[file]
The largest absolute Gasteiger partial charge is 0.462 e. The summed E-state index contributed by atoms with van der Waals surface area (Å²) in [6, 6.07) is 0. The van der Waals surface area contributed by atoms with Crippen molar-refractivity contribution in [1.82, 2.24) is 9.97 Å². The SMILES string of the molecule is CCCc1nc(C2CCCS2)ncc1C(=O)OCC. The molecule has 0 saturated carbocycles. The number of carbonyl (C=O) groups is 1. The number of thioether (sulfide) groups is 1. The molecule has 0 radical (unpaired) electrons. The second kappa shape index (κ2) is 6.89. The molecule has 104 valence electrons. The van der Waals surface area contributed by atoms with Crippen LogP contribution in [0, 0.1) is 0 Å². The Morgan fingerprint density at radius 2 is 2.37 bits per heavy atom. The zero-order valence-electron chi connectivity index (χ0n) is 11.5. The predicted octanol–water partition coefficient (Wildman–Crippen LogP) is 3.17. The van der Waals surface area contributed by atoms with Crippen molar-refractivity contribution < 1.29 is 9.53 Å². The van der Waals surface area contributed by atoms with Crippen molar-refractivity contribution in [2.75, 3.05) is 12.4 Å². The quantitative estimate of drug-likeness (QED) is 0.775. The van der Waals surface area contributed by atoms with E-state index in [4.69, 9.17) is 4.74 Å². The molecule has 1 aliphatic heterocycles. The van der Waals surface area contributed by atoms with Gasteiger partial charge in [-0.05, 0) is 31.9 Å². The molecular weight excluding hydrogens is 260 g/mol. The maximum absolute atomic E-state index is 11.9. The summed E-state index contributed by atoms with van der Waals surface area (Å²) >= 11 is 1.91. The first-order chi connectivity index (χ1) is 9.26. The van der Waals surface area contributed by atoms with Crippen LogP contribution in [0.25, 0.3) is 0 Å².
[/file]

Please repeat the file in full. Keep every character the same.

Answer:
The largest absolute Gasteiger partial charge is 0.462 e. The summed E-state index contributed by atoms with van der Waals surface area (Å²) in [6, 6.07) is 0. The van der Waals surface area contributed by atoms with Crippen molar-refractivity contribution in [1.82, 2.24) is 9.97 Å². The SMILES string of the molecule is CCCc1nc(C2CCCS2)ncc1C(=O)OCC. The molecule has 0 saturated carbocycles. The number of carbonyl (C=O) groups is 1. The number of thioether (sulfide) groups is 1. The molecule has 0 radical (unpaired) electrons. The second kappa shape index (κ2) is 6.89. The molecule has 104 valence electrons. The van der Waals surface area contributed by atoms with Crippen LogP contribution in [0, 0.1) is 0 Å². The Morgan fingerprint density at radius 2 is 2.37 bits per heavy atom. The zero-order valence-electron chi connectivity index (χ0n) is 11.5. The predicted octanol–water partition coefficient (Wildman–Crippen LogP) is 3.17. The van der Waals surface area contributed by atoms with Crippen molar-refractivity contribution < 1.29 is 9.53 Å². The van der Waals surface area contributed by atoms with Crippen molar-refractivity contribution in [2.75, 3.05) is 12.4 Å². The quantitative estimate of drug-likeness (QED) is 0.775. The van der Waals surface area contributed by atoms with E-state index in [4.69, 9.17) is 4.74 Å². The molecule has 1 aliphatic heterocycles. The van der Waals surface area contributed by atoms with Gasteiger partial charge in [-0.05, 0) is 31.9 Å². The molecular weight excluding hydrogens is 260 g/mol. The maximum absolute atomic E-state index is 11.9. The summed E-state index contributed by atoms with van der Waals surface area (Å²) >= 11 is 1.91. The first-order chi connectivity index (χ1) is 9.26. The van der Waals surface area contributed by atoms with Crippen LogP contribution in [0.25, 0.3) is 0 Å².